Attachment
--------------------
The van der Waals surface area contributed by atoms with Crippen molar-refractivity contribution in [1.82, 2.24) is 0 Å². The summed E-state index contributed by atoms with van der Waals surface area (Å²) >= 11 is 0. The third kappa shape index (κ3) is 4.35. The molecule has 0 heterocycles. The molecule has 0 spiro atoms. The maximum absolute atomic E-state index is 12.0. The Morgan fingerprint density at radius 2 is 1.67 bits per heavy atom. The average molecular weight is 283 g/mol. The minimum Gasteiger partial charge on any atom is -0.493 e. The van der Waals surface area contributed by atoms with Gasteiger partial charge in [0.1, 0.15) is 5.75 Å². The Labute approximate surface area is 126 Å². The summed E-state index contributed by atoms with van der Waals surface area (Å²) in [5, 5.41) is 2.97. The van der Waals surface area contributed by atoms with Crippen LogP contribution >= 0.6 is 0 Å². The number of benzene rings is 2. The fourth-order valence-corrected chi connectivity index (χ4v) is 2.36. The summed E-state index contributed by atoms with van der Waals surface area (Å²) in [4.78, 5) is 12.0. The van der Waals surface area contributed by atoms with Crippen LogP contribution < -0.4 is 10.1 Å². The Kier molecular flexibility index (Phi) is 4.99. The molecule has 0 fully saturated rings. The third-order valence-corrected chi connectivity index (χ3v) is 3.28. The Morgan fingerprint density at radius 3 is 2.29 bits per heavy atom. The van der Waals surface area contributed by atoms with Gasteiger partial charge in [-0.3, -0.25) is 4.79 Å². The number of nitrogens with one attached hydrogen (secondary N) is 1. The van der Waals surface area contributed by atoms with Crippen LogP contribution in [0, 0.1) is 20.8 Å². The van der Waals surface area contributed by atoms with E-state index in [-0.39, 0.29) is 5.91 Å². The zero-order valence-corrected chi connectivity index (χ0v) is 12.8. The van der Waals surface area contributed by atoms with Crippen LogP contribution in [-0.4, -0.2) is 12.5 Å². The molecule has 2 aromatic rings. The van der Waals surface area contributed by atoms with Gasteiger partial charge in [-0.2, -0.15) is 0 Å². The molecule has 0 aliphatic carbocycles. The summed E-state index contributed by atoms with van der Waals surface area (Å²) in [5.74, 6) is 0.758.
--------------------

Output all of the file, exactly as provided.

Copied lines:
The van der Waals surface area contributed by atoms with Crippen molar-refractivity contribution in [1.82, 2.24) is 0 Å². The summed E-state index contributed by atoms with van der Waals surface area (Å²) >= 11 is 0. The third kappa shape index (κ3) is 4.35. The molecule has 0 heterocycles. The molecule has 0 spiro atoms. The maximum absolute atomic E-state index is 12.0. The Morgan fingerprint density at radius 2 is 1.67 bits per heavy atom. The average molecular weight is 283 g/mol. The minimum Gasteiger partial charge on any atom is -0.493 e. The van der Waals surface area contributed by atoms with Gasteiger partial charge in [0.1, 0.15) is 5.75 Å². The Labute approximate surface area is 126 Å². The summed E-state index contributed by atoms with van der Waals surface area (Å²) in [5, 5.41) is 2.97. The van der Waals surface area contributed by atoms with Crippen LogP contribution >= 0.6 is 0 Å². The number of benzene rings is 2. The fourth-order valence-corrected chi connectivity index (χ4v) is 2.36. The summed E-state index contributed by atoms with van der Waals surface area (Å²) in [4.78, 5) is 12.0. The van der Waals surface area contributed by atoms with Crippen LogP contribution < -0.4 is 10.1 Å². The Kier molecular flexibility index (Phi) is 4.99. The molecule has 0 fully saturated rings. The third-order valence-corrected chi connectivity index (χ3v) is 3.28. The Morgan fingerprint density at radius 3 is 2.29 bits per heavy atom. The van der Waals surface area contributed by atoms with Gasteiger partial charge in [-0.3, -0.25) is 4.79 Å². The number of nitrogens with one attached hydrogen (secondary N) is 1. The van der Waals surface area contributed by atoms with Crippen LogP contribution in [0, 0.1) is 20.8 Å². The van der Waals surface area contributed by atoms with E-state index in [-0.39, 0.29) is 5.91 Å². The zero-order valence-corrected chi connectivity index (χ0v) is 12.8. The van der Waals surface area contributed by atoms with Crippen LogP contribution in [-0.4, -0.2) is 12.5 Å². The molecule has 2 aromatic rings. The van der Waals surface area contributed by atoms with Gasteiger partial charge in [-0.2, -0.15) is 0 Å². The molecule has 0 aliphatic carbocycles. The summed E-state index contributed by atoms with van der Waals surface area (Å²) in [5.74, 6) is 0.758.